Some of the flags proposed for Null Island. (Credit: reddit/vexillology)

That naming started off a remarkable process: it turned something non-existent into something imaginary, which is not quite the same. Suddenly, maps were drawn of Null Island, flags designed, fake backstories conjured up.

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Squint, and you can almost see the island now. A small, tropical purgatory, far away from anywhere that matters, home to uncountable damaged and incomplete data points, stranded until they are fixed or erased. The weather is always humid, and there’s never a ship on the horizon.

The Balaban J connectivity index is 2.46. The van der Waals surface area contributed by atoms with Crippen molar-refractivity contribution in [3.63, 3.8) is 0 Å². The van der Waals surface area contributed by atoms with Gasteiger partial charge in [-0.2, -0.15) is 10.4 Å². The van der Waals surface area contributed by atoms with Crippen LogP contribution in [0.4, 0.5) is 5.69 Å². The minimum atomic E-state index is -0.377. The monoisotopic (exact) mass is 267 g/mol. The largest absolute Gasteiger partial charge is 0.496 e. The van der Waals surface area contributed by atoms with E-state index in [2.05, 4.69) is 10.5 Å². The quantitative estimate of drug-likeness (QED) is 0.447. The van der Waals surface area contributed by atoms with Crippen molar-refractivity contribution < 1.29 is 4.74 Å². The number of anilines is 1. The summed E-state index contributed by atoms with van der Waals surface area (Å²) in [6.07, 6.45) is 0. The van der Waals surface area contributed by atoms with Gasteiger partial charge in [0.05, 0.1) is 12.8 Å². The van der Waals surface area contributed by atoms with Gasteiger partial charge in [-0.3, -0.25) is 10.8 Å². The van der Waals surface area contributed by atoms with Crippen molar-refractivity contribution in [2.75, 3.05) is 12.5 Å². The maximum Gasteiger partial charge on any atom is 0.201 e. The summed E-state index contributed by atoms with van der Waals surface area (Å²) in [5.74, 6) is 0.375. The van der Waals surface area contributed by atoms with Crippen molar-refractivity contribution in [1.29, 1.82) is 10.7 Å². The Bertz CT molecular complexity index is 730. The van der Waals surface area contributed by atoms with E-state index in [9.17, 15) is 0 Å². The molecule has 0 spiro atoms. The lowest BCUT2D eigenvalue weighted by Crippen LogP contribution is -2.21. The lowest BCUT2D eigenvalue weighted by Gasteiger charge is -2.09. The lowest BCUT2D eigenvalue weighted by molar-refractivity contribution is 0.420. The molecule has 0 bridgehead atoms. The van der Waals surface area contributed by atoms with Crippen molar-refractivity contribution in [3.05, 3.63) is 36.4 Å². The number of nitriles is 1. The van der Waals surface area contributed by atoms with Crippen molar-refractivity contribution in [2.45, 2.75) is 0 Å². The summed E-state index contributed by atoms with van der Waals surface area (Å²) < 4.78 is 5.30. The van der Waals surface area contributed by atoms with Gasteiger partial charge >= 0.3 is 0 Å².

An entire island has been given over to the world’s untethered data. The idea almost makes you wish that Null Island was real. But wait, there actually is something other than nothing at Null Island.

The map of Null Island in all its glory. (Credit: graphic by Ian Cairns on GitHub 2013 / CC BY-NC 4.0)

Providing some solidity: Soul Buoy

In 1997, the U.S., France, and Brazil installed a set of 17 weather and sea observation buoys in the South Atlantic, called the PIRATA system. One of these is moored to the seabed (about 16,000 ft or 5 km deep) at exactly 0°N, 0°E. This is station 13010 — also known as “Soul Buoy” — measuring air and water temperature, wind speed and direction, and other variables at zero zero point.

All of the 17 buoys, each named after a different music genre, are inspected annually, as the buoys attract fish, hence also fishing boats, whose visits can cause damage to the equipment or the buoy itself.